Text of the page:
This Week in Imaging: The Robots Aren’t Coming, They’re Already Here
While we usually devote our attention exclusively to printing, imaging, and document management, news from Kyocera Corporation of Japan this week was noteworthy for two reasons.
First, Kyocera sees enough upside for toner-based copier/MFPs in Asia that it’s spending some $22.3 million to expand production for imaging drums used by its copier/MFPs at a new facility in China – increasing production by 150 percent.
Second, according to The Nikkei Asian Review, the entire production process will be automated, and this will enable Kyocera to employ more than 90 percent fewer workers at the new facility.
Some have said that robotics won’t replace jobs – most notably, the chief economic advisor to President Trump, Steve Mnuchin, who said recently “In terms of artificial intelligence taking over the jobs, I think we’re so far away from that that it’s not even on my radar screen. I think it’s 50 or 100 more years.”
In fact, the reverse is true (as a visit to an ATM or supermarket self-service cashier will demonstrate). Artificial intelligence and robotics are already here. Just in the office-imaging industry, automation has long taken over many time-consuming tasks, from basic use of OCR to convert scanned hardcopy documents into editable digital documents, to sophisticated information extraction and distribution workflows using scanned documents. Also, just in the digital-imaging industry Epson makes industrial manufacturing robots, as well as printers and has over 55,000 robots installed in factories worldwide. (According to the International Federation of Robotics, more than 1.4 million new industrial robots will be installed in factories around the world.)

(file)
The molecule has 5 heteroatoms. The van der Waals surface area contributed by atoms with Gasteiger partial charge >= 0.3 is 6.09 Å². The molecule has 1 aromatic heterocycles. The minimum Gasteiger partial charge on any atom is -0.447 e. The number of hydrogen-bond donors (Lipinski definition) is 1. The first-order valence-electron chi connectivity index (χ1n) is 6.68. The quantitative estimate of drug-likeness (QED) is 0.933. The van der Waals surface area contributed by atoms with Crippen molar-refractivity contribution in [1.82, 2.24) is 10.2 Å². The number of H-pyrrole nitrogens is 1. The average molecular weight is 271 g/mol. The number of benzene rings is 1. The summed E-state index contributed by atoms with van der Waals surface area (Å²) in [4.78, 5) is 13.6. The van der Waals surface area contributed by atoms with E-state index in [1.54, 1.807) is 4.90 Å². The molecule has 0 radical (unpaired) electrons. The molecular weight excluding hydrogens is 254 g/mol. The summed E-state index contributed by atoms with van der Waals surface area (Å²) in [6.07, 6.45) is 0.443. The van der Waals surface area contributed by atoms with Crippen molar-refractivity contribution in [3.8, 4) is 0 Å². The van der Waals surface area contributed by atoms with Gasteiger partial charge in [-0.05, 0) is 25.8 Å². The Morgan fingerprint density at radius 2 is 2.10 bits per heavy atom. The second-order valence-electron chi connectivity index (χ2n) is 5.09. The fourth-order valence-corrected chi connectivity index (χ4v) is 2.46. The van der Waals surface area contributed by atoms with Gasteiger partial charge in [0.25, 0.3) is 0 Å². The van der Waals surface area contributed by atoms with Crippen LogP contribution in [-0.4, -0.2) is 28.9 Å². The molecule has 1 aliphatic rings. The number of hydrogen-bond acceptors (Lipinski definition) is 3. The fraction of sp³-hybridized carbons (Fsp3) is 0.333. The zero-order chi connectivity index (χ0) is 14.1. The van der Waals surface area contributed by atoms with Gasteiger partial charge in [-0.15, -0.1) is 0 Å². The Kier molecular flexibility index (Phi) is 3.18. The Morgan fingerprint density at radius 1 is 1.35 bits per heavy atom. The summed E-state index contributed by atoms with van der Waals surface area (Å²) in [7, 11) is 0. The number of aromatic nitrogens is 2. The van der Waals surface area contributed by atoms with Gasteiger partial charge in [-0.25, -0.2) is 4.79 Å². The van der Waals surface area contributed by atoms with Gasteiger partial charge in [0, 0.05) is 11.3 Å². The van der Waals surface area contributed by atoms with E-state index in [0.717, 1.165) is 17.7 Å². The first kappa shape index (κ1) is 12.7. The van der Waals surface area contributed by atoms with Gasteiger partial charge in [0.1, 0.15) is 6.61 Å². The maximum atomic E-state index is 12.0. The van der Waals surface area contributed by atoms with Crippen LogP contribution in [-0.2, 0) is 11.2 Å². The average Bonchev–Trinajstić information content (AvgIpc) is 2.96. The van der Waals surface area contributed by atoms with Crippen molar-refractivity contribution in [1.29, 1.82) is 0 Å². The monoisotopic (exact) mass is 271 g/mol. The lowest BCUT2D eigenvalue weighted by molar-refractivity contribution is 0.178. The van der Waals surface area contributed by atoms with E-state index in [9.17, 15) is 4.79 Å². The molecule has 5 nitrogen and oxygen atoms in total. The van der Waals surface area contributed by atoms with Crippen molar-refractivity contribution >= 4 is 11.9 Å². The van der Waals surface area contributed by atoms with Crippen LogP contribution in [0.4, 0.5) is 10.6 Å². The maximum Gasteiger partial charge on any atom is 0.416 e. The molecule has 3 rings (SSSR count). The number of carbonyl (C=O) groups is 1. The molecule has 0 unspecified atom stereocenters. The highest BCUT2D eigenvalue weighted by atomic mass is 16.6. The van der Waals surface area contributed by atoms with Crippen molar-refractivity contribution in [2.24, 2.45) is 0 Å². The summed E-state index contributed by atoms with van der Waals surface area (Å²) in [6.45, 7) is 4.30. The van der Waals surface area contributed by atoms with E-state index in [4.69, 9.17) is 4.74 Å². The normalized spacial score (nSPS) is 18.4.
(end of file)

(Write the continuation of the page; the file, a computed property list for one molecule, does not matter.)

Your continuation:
Dual-arm Epson industrial robot.
Another robotic player from the digital-printing league is Konica Minolta:
|Although Konica Minolta doesn’t make robots itself, it’s invested and partnering with Knightscope, maker of security robots that patrol public places.||Konica Minolta also has a partnership agreement with Savioke, a provider of robots to the hospitality industry.|
Meanwhile, service robots (and robotic self-driving cars for that matter) still haven’t been perfected, but do we have any reason to believe they won’t be?
One of the unhappy side effects of robotics and AI is that they replace jobs and income for humans – and can present a bleak prospect for economies. On the other hand, the office-imaging industry’s premise itself is based on automating labor: beginning with carbon paper and typewriters to simultaneously make multiple copies when typing one documents, to Xerox’s first analog copier, and to digital printers that replaced typists. Today’s workflow-automation solutions, eliminate many production-related and data-entry jobs.
However, mass computerization, digitization, and AI have also created many jobs – at place like Microsoft, Amazon, HP, Xerox, etc., and many suggest that while AI and robotics will displace many jobs, they’ll also create new ones ((requiring more skilled workers – such as information security analysts). One thing’s for sure, robotics and AI are already a reality and here to stay – someone please alert Steve Mnuchin.
Lexmark Healthcare Solution Uses Copier/MFP to Provide Downtime Assistance – Read more here.
New Lexmark Supply-Chain Document Optimization Designed for Digitizing Inefficient Paper-Based Workflows – Read more here.
Konica Minolta Shows New ECM, IT Solutions at Dealer Conference – Read more here.
Kyocera to Ramp Up Production of Copier/MFP Imaging Drums in China – Read more here.
Epson Launches Advantage Partner Program for Resellers – Read more here.
HP Inc. Forecasts Robust 2018 Fiscal Performance – Read more here.
HP’s New Sprocket “2-in-1” Combines Mobile Printer with Built-In Digital Camera- Read more here.
HP: Full-Color 3D Printing, 3D Metal Printing for Manufacturing on the Way- Read more here.
Canon Wins Preliminary Injunction for Patent Infringement against JT Company- Read more here.
Snopes: Do Color Printers Leave Tracking Dots? ‘Mostly True’ – Read more here.
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